Petra Diamonds may breach debt covenants on troubles in Tanzania
Shares in Petra Diamonds (LON:PDL) dropped 7% Monday after the company reported weak results for the 2017 fiscal year ended in June and warned that restrictions on exports from Tanzania, following the seizure of over $15m worth of diamonds in that country, could hit its lending facilities.
The stock dropped to 77.50p in early morning and while it recovered a bit in the following hours it was still trading 6.3% lower to 78.75p at 1:34PM London time. This despite the Africa-focus diamond miner said it had resumed operations at its Williamson mine in Tanzania after a forced four-day stoppage and noted its full-year production target remains unchanged.
If Petra is unable to resume sales from its Williamson mine in Tanzania before the end of the year, it may breach covenants on its loans.
Petra halted operations at the mine last week after the government of the East African country confiscated a parcel of gems worth due for export and questioned several of its staff. The move was part of an ongoing probe into alleged wrongdoing in the diamond and tanzanite sectors led by the President John Magufuli.
Sales from Williamson, however, remain frozen and if Petra is not allowed to resume them before the end of the year, the company may breach covenants on its loans, it warned.
The miner had already warned in June that it was in talks with its lenders after suffering a six-month delay at one of its major projects, building of a new plant at its Cullinan mine in South Africa, which caused it to miss production guidance for the year.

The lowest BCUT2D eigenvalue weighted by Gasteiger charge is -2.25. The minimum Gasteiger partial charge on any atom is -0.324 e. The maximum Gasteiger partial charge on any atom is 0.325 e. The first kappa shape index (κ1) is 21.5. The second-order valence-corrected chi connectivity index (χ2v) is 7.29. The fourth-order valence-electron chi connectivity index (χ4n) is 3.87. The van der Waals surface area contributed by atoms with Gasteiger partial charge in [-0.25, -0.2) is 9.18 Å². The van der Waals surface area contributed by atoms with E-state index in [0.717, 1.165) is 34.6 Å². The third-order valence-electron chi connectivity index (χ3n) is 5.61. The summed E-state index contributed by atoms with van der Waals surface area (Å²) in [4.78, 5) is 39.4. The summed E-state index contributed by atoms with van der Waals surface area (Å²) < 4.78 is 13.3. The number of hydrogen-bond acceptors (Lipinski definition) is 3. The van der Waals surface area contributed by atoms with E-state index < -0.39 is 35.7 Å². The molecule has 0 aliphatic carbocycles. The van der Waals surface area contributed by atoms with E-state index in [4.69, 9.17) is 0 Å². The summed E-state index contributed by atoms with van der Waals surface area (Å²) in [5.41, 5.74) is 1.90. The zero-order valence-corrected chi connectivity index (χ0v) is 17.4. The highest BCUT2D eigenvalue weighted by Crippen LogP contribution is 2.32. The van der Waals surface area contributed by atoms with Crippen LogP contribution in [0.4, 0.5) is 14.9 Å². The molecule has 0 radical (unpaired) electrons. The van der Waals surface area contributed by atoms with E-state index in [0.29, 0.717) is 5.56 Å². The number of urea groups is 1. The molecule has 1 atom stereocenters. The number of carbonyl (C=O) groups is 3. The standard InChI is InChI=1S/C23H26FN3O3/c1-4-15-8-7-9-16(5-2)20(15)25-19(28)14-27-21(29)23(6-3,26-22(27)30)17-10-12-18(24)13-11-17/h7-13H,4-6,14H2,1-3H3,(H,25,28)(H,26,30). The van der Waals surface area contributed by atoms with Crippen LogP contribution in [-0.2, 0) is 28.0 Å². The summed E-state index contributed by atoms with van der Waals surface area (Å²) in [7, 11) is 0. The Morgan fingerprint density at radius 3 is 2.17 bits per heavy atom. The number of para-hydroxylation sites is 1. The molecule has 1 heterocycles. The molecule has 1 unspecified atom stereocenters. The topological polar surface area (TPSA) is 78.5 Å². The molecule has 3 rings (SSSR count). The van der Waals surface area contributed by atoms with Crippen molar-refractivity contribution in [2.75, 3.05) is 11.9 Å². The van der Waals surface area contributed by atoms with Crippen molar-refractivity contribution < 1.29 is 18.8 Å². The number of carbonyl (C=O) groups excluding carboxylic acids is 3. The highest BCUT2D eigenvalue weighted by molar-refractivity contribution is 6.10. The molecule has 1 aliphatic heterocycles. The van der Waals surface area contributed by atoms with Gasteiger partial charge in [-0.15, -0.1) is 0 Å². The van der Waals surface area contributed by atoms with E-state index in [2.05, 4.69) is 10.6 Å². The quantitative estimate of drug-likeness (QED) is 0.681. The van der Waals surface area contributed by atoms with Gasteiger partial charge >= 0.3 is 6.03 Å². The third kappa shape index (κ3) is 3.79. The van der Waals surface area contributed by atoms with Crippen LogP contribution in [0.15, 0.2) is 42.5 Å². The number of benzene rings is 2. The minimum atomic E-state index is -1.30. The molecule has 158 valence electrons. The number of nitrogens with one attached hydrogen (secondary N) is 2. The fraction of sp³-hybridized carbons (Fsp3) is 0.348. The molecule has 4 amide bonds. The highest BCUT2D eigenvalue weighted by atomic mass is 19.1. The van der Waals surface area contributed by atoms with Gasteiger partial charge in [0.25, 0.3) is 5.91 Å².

“Petra will monitor the situation very closely and take decisive action if required to preserve shareholder value,” the miner said in the statement.
It added that the authorities had still not released the parcel of 71,654.45 carats of diamonds they seized.
“The grounds upon which these actions were taken have still not been formally made known to the company,” the company said. “Petra is committed to engagement with the government of Tanzania to resolve this matter.”
Petra also said it was anticipating delays in receiving VAT refunds from a total of $15.8 million because of the current operating environment.
The company, known for some major and recent diamond findings, saw its net profit fall 54% to $29 million for the fiscal year ending June 30 due to the strengthening of South Africa’s rand and lower than expected production at its Cullinan mine. Petra had a $63.6-million profit in 2016.
The majority of Petra’s operations are in South Africa, where it has spent millions buying up and expanding diamond mines formerly owned by De Beers.
Total production reached 4 million carats (Mcts) of diamonds, which was below its guidance of 4.4m to 4.6m carats. But guidance was maintained at between 4.8 Mcts and 5 Mcts for the current year — ending June 2018 — and 5.0-5.3 Mcts for the following year.
“It has been a tough year for Petra and the situation at Williamson we hope will be resolved and less troubling than the challenges faced by Acacia,” Investec said in a note to investors.
The troubles Petra has faced in Tanzania mirror those encountered by Barrick Gold-owned Acacia Mining (LON:ACA), which has been the centre of a gold export probe launched by Magufuli earlier this year.
Mining contributes 3.5% to the gross domestic product of Tanzania, which is Africa’s fourth-largest gold producer. The government, however, wants to increase that piece of the pie by requesting more taxes from the sector. It has been on a drive to add value to its exports rather than send raw materials abroad.